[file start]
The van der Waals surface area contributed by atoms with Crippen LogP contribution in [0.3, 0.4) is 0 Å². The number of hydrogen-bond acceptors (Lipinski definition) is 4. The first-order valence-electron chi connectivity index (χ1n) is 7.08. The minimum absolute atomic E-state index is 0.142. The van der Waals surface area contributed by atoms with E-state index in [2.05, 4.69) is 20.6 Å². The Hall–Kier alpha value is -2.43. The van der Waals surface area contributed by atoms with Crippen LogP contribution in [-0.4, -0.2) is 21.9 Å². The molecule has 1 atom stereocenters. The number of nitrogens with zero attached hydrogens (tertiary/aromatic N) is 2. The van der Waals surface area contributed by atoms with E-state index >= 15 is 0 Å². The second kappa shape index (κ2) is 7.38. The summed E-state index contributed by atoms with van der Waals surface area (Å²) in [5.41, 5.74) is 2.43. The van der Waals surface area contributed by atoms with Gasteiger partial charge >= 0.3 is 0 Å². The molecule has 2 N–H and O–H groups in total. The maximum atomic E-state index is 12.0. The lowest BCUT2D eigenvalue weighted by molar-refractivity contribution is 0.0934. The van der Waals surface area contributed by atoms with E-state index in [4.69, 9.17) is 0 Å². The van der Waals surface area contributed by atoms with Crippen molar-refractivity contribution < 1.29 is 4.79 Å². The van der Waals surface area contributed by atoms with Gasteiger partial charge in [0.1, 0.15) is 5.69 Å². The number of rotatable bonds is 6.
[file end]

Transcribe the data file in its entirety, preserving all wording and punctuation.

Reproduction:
The van der Waals surface area contributed by atoms with Crippen LogP contribution in [0.3, 0.4) is 0 Å². The number of hydrogen-bond acceptors (Lipinski definition) is 4. The first-order valence-electron chi connectivity index (χ1n) is 7.08. The minimum absolute atomic E-state index is 0.142. The van der Waals surface area contributed by atoms with E-state index in [2.05, 4.69) is 20.6 Å². The Hall–Kier alpha value is -2.43. The van der Waals surface area contributed by atoms with Crippen LogP contribution in [-0.4, -0.2) is 21.9 Å². The molecule has 1 atom stereocenters. The number of nitrogens with zero attached hydrogens (tertiary/aromatic N) is 2. The van der Waals surface area contributed by atoms with E-state index >= 15 is 0 Å². The second kappa shape index (κ2) is 7.38. The summed E-state index contributed by atoms with van der Waals surface area (Å²) in [5.41, 5.74) is 2.43. The van der Waals surface area contributed by atoms with Gasteiger partial charge >= 0.3 is 0 Å². The molecule has 2 N–H and O–H groups in total. The maximum atomic E-state index is 12.0. The lowest BCUT2D eigenvalue weighted by molar-refractivity contribution is 0.0934. The van der Waals surface area contributed by atoms with E-state index in [4.69, 9.17) is 0 Å². The van der Waals surface area contributed by atoms with Crippen molar-refractivity contribution < 1.29 is 4.79 Å². The van der Waals surface area contributed by atoms with Gasteiger partial charge in [0.1, 0.15) is 5.69 Å². The number of rotatable bonds is 6.